Thunderlord

Thunderlord

by Marion Zimmer Bradley, Deborah J. Ross

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Product Details

ISBN-13: 9780698190702
Publisher: DAW
Publication date: 08/02/2016
Series: Darkover Series , #17
Sold by: Penguin Group
Format: NOOK Book
Pages: 416
Sales rank: 146,313
File size: 762 KB

About the Author

Marion Zimmer Bradley is among the most famous, highly respected, and bestselling fantasy authors in our genre. The Avalon books and the Darkover novels are considered by many to be her finest achievements. Deborah J. Ross is the author of the Seven-Petaled Shield series, and a protégé and long-time friend of Bradley.

Date of Birth:

June 30, 1930

Date of Death:

September 25, 1999

Place of Birth:

Albany, New York

Place of Death:

Berkeley, California

Education:

B.A., Hardin-Simmons College, 1964; additional study at University of California, Berkeley, 1965-1967

Read an Excerpt

Chapter 1
 
 
Beyond the jagged western peaks of the Hellers, the most massive of Darkover’s mountain ranges, a storm was gathering. As yet, only a few clouds marred the skies and the winds had not quickened. Sunlight filled the meadow under its blanket of snow, warming the air with the promise of approaching spring, but the stands of conifers cast shadows as deep and chill as Zandru’s Hells.
 
 
Kyria Rockraven pushed back the fur-lined hood of her jacket and tilted her face to the sky. Even at this distance, she could feel the storm on her skin and taste the lightning to come. She did not know how she knew that a day as mild as this would quickly turn to killing cold, but she could not remember a time when she could not do so. She had never spoken of it, not even to her father or her younger sister, never sure if it were a good thing or a sign of the Rockraven curse.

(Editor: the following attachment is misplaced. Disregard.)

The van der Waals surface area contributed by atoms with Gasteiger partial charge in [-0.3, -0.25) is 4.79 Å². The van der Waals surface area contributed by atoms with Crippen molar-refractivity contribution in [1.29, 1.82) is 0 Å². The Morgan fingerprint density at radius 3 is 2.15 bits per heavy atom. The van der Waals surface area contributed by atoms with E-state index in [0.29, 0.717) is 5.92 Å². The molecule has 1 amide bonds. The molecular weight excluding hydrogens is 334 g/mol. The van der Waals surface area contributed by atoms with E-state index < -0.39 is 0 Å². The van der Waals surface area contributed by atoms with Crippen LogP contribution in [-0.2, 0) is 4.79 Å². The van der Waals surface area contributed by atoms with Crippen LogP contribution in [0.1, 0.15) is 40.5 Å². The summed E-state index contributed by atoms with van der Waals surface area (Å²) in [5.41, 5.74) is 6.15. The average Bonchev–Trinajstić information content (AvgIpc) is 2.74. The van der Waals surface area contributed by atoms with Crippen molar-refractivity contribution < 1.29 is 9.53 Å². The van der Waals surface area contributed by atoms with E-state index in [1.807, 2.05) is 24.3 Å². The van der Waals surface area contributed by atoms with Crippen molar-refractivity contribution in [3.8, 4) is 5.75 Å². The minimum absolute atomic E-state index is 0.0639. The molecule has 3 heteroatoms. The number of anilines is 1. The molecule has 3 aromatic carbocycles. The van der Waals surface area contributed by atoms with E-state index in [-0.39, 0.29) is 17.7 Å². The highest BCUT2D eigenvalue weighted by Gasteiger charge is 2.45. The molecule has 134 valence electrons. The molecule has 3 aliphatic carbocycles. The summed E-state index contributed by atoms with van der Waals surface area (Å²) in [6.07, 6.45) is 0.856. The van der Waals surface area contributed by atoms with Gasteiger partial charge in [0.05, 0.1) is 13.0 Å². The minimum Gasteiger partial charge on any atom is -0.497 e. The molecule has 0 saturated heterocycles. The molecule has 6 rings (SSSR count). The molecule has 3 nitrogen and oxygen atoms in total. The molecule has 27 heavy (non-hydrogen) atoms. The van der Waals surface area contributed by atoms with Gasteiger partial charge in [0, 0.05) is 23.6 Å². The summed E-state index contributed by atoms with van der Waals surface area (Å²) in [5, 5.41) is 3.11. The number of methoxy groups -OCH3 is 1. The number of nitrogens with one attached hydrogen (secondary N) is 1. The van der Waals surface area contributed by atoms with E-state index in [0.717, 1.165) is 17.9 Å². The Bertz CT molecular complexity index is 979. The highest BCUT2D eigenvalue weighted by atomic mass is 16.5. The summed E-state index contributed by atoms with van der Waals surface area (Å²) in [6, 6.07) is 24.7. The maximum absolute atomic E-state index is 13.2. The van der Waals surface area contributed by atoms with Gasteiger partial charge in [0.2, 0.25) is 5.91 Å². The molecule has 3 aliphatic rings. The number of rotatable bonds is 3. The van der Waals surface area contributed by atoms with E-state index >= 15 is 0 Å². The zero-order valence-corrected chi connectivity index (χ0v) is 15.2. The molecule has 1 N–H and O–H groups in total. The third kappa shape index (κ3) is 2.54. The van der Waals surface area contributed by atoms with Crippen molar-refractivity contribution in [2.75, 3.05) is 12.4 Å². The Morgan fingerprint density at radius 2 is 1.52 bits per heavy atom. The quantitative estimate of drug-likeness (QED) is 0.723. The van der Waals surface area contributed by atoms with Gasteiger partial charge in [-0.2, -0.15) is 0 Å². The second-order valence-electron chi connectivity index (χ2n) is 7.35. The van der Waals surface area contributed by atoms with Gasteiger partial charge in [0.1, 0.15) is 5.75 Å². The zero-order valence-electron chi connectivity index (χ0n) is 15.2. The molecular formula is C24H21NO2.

Behind her, the aged chervine jerked on its lead line and snorted as if it, too, sensed the shift in the weather. It had come to a halt when Kyria paused and now it pawed determinedly at the ice-crusted snow. It uncovered a patch of grass, still bearing occasional seed-heads, which it nipped off neatly.
 
 
Kyria patted the pony-sized animal affectionately. It had carried her through many a childhood adventure, although it was too small for her to ride now. “At least one of us has something to eat.”
 
 
Her gaze flickered upward again as she judged how long she’d have before the storm swept down from the heights. If she hurried, she could finish her circuit, checking the traps that had supplied a significant portion of the cook pots this winter. With luck, there would be another rabbit-horn or two, enough for a stew when eked out with the dwindling store of root vegetables. She wondered what it would be like to pass a winter without being hungry. When she’d tagged along when her younger brother Rakhal was first taught trapping, an enterprise suitable for boys too young to hunt, her father had scowled at her but had not forbidden it. He might have suspected how many family dinners her traps would supply once Rakhal had joined the army of the Hastur king, but he’d refrained from comment. That way, he didn’t need to insist she behave in a more womanly way, she wouldn’t have to openly defy him. So the fact that for two years now, she’d gone out in all weather, dressed in Rakhal’s much-patched castoff jackets and breeches, had never become an occasion for a public quarrel.